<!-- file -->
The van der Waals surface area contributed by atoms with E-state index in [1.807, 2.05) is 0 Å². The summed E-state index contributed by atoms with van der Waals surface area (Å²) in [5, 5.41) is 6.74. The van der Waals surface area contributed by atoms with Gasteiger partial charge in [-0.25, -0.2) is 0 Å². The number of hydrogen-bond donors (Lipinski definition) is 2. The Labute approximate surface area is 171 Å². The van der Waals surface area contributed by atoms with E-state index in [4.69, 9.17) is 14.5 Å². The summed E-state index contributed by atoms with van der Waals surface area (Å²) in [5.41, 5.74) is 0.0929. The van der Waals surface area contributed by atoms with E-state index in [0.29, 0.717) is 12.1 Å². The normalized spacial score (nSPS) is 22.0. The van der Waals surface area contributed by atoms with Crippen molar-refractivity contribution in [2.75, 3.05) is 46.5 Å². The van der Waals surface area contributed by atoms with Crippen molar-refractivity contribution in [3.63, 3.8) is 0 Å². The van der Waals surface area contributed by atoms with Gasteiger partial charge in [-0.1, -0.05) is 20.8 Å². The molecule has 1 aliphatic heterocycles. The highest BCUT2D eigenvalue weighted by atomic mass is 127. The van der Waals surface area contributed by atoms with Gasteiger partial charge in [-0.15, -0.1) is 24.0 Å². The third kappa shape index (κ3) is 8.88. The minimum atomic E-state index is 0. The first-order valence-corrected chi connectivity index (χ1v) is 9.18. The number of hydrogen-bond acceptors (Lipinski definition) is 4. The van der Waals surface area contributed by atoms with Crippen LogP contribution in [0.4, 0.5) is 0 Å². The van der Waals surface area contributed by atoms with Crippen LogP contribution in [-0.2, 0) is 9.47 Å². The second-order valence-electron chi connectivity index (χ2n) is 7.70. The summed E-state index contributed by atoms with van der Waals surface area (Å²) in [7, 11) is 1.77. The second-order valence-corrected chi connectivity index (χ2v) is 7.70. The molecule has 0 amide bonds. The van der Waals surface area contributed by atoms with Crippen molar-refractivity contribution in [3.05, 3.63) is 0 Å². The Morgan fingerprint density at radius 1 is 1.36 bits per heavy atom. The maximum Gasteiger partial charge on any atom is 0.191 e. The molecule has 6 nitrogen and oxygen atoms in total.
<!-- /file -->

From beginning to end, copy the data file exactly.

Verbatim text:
The van der Waals surface area contributed by atoms with E-state index in [1.807, 2.05) is 0 Å². The summed E-state index contributed by atoms with van der Waals surface area (Å²) in [5, 5.41) is 6.74. The van der Waals surface area contributed by atoms with Gasteiger partial charge in [-0.25, -0.2) is 0 Å². The number of hydrogen-bond donors (Lipinski definition) is 2. The Labute approximate surface area is 171 Å². The van der Waals surface area contributed by atoms with E-state index in [4.69, 9.17) is 14.5 Å². The summed E-state index contributed by atoms with van der Waals surface area (Å²) in [5.41, 5.74) is 0.0929. The van der Waals surface area contributed by atoms with E-state index in [0.29, 0.717) is 12.1 Å². The normalized spacial score (nSPS) is 22.0. The van der Waals surface area contributed by atoms with Crippen molar-refractivity contribution in [2.75, 3.05) is 46.5 Å². The van der Waals surface area contributed by atoms with Crippen molar-refractivity contribution in [3.63, 3.8) is 0 Å². The van der Waals surface area contributed by atoms with Gasteiger partial charge in [-0.1, -0.05) is 20.8 Å². The molecule has 1 aliphatic heterocycles. The highest BCUT2D eigenvalue weighted by atomic mass is 127. The van der Waals surface area contributed by atoms with Gasteiger partial charge in [-0.15, -0.1) is 24.0 Å². The third kappa shape index (κ3) is 8.88. The minimum atomic E-state index is 0. The first-order valence-corrected chi connectivity index (χ1v) is 9.18. The number of hydrogen-bond acceptors (Lipinski definition) is 4. The van der Waals surface area contributed by atoms with Crippen LogP contribution in [0.4, 0.5) is 0 Å². The van der Waals surface area contributed by atoms with Crippen LogP contribution in [-0.2, 0) is 9.47 Å². The second-order valence-electron chi connectivity index (χ2n) is 7.70. The summed E-state index contributed by atoms with van der Waals surface area (Å²) in [7, 11) is 1.77. The second-order valence-corrected chi connectivity index (χ2v) is 7.70. The molecule has 0 amide bonds. The van der Waals surface area contributed by atoms with Crippen molar-refractivity contribution in [3.05, 3.63) is 0 Å². The Morgan fingerprint density at radius 1 is 1.36 bits per heavy atom. The maximum Gasteiger partial charge on any atom is 0.191 e. The molecule has 6 nitrogen and oxygen atoms in total.